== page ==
Wednesday, July 23, 2008

Reflections on the frozen continent

“Antarctica: a land of ice, snow, extreme cold, high winds, blizzards, calms, sunshine, the most extraordinary natural beauty imaginable – full of life, full of intrigue. A land that has drawn man to explore, to suffer the most severe privations in the quest to be ‘first’ – and to sometimes die in the attempt – ‘for flag and country’. A land that was once subtropical and is now one of the driest places on earth – a desert – with very little rainfall overall. A land that never warms below the surface. A land with only a recent history involving man. But what a history.” ¬¬Sir Peter Blake

About the Antarctic Youth Ambassador Programme
In December 2007 I embarked on a journey to fulfill my lifelong dream to visit Antarctica. I did so as the inaugural recipient of the Antarctic Youth Ambassador Award. The award, launched in January 2007 in association with the 50th anniversary of Scott Base, is an initiative between Antarctica New Zealand and the Sir Peter Blake Trust to select a young New Zealander to participate in environmental work in Antarctica and for them to act as an ambassador to educate others through their experiences. I had been selected from a pool of worthy applicants, aged between 18-25, who had expressed a passion for adventure and contributed towards the protection of the natural environment. My credentials, including travel through sixty-two countries as mountaineer, paraglider and sailor, and work with the United Nations Environment Programme had convinced the judges of my suitability for the award.

So it was that I found myself decked out from head to toe in full Antarctic extreme cold weather gear standing outside the International Antarctic Centre in Christchurch one warm sunny morning in December waiting to board a US Air Force C-17 cargo plane bound for Scott Base. Accompanying me was Dr Neil Gilbert, the environmental manager for Antarctica New Zealand. We were embarking on a ten-day visit to the Ross Dependency to conduct environmental audits around Scott Base and assist in a review of the McMurdo Dry Valleys Antarctic Specially Managed Area (ASMA).

Antarctic Field Training
Antarctic field training (AFT) is compulsory to all new arrivals at Scott Base. The training involves learning Antarctic survival and safety skills, along with Scott Base specific field protocols. The best part about the course is camping overnight in a ‘Scott Polar Tent’.
The day began with a seminar about equipment and safety. In the afternoon we loaded up a Hagglund tracked vehicle and departed for the AFT camp about 8km to the north on the Ross ice-shelf in the shadow of Mt Erebus’s smoking crater. Here I learnt to pitch the polar tents and dug an emergency snow shelter. In the evening, after a hot meal of the dehydrated form, I sat outside under the midnight sun and sipped at a cup of tea. My attention was drawn to the south, along the route that Scott, Shackleton and Hillary must have embarked on all those years ago in pursuit of the South Pole. I imagined myself venturing off into that unending whiteness on a sledge, or in Hillary’s case a Massey Ferguson tractor. I returned to my tent, tied up the doors and crawled into my three sleeping bags atop two thermal mattresses. Although it was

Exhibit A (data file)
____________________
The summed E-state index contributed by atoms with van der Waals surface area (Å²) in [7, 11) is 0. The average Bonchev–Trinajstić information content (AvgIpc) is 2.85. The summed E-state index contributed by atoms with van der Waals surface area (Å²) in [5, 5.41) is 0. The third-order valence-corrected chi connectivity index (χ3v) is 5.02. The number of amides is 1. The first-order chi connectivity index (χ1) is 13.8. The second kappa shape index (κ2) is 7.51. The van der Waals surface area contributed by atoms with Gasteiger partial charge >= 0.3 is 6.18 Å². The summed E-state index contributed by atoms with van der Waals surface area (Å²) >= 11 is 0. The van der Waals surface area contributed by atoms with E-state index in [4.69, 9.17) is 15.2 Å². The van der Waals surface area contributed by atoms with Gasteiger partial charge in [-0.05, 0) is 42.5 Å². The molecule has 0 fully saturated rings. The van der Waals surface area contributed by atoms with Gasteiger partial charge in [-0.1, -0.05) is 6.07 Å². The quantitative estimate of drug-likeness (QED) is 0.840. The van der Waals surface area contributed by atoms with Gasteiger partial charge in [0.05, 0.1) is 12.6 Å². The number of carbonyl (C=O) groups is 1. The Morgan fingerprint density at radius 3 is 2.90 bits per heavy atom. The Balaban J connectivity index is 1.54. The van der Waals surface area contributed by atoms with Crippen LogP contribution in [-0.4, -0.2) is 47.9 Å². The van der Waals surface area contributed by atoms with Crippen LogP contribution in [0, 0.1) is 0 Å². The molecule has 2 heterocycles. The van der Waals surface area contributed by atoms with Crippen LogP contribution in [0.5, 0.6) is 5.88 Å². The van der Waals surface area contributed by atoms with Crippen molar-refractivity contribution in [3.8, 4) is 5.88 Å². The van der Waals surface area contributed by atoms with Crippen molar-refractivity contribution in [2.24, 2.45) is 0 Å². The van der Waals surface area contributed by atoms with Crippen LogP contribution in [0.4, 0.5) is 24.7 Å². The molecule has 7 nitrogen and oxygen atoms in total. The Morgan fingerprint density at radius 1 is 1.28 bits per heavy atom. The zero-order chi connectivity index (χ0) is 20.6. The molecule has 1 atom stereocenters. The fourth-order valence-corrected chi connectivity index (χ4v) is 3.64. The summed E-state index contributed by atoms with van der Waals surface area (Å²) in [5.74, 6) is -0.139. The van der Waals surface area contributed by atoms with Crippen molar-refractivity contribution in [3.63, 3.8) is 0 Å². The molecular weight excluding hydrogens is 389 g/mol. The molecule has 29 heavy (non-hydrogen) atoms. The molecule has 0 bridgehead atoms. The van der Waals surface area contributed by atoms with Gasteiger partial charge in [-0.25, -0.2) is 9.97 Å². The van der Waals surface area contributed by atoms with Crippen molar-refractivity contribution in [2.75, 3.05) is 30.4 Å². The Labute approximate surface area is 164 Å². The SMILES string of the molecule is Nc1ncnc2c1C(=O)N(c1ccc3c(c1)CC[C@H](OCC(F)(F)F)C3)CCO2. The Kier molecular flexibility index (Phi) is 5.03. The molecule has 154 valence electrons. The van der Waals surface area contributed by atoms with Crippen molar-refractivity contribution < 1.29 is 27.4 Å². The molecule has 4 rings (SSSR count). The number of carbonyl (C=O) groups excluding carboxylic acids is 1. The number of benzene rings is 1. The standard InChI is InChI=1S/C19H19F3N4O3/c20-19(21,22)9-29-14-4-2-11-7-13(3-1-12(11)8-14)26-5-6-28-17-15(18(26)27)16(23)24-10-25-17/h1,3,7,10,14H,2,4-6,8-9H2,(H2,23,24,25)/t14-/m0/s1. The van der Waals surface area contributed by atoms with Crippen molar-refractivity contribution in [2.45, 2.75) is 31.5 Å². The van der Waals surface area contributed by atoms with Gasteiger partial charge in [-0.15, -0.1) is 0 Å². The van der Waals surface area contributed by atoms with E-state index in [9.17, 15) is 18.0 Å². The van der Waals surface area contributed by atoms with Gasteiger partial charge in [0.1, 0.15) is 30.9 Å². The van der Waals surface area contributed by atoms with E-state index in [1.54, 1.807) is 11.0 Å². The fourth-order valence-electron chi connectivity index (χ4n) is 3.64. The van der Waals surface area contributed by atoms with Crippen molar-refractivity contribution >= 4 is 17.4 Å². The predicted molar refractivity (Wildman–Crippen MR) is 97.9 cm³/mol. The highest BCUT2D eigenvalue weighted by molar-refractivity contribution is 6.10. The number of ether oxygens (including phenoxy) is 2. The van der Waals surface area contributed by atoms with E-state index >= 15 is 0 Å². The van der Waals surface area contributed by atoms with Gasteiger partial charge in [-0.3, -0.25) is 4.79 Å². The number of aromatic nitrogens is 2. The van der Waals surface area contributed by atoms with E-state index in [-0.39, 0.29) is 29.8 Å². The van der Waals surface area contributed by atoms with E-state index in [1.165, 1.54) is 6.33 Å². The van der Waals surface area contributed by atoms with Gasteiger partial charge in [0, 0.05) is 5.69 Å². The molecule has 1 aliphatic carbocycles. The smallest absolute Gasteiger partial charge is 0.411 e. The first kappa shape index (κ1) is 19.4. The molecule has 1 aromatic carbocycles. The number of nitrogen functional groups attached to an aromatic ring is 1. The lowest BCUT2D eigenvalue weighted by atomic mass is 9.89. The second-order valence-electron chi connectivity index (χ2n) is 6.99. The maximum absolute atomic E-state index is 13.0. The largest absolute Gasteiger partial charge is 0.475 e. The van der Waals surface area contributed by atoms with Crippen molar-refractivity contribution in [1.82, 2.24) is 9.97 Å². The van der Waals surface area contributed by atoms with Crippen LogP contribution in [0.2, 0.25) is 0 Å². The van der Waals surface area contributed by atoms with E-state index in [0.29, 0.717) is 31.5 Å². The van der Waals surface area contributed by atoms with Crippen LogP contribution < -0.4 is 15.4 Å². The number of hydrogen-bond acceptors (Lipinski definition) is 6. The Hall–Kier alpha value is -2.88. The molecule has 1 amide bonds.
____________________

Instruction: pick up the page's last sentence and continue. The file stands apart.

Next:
-20°C outside, it was warm and comfortable inside the tent. In keeping with what I had been taught, I ensured my radio and camera were kept warm inside my sleeping bag and that my trusty pee-bottle was always close at hand to save venturing out in the night.

Having completed my field training I was now free to familiarize myself with Scott Base and the some of the scientific projects being undertaken in the vicinity. One such project is known as ANDRILL (Antarctic geological DRILLing), this is a multi-million dollar, multinational project to improve our understanding of the Antarctic’s past climate for the last 65 million years, in order to guide future scenarios of global warming on the continent. Situated 50km from Scott Base, the ANDRILL project looks from a distance like a Bedouin nomad camp in the middle of a white sand desert. The camp comprises of a drilling platform residing on 8m thick sea-ice and living/working quarters for about thirty staff. Due to the weight, the drilling platform is stabilized from below the ice by massive airbags. It is from here that the drill extends down through seawater for ~300m before penetrating the ocean floor.

Upon arrival at the camp the ANDRILL team were celebrating reaching their target depth of 1100m into the seabed and had begun extracting a good quality core. The technology being utilized in the project was a combination of conventional oil/gas equipment, tools used in geological core extraction and a hell of a lot of innovative and creative adaptation for the specialized and challenging conditions on the Antarctic sea-ice. I joint the team in celebrating their success with pikelets with fresh cream and jam. ‘Who said life is hard down in Antarctica?’

Historic Huts
My next adventure was to Cape Evans and Royds, home of Scott’s ‘Terra Nova’ and Shackleton’s ‘Nimrod’ historic huts. This journey took me to the east of Scott Base ~50km along the shores of Ross Island. Together with six others, I headed off across the sea-ice in the back of a Hagglund tracked vehicle. A few hours passed by until the Hagglund finally came to halt. I clambered out from the dark canopy and stood in the bright sun with a fine view of Mt Erebus and a small wooden hut about 100m away. Beside us sat a green wanagan (shipping container converted into a mobile home) with a New Zealand flag set on a pole and a second flag bearing the letters ‘AHT’. This was the camp of the Antarctic Heritage Trust, a non-profit organization responsible for the care of the expedition bases associated with the first explorers of the Ross Sea region. The conservation team housed within had the somewhat ominous task to restore and conserve what remained of Scott’s infamous ‘Terra Nova’ hut, which lay some meters away. Al Fastier, the Trust’s Programme Manager came out and greeted us beside the Hagglund. There was a stiff breeze blowing down off Mt Erebus so Al ushered us over to the entrance of the hut where he informed us of the history and conservation work he and his team had were undertaking over the summer months.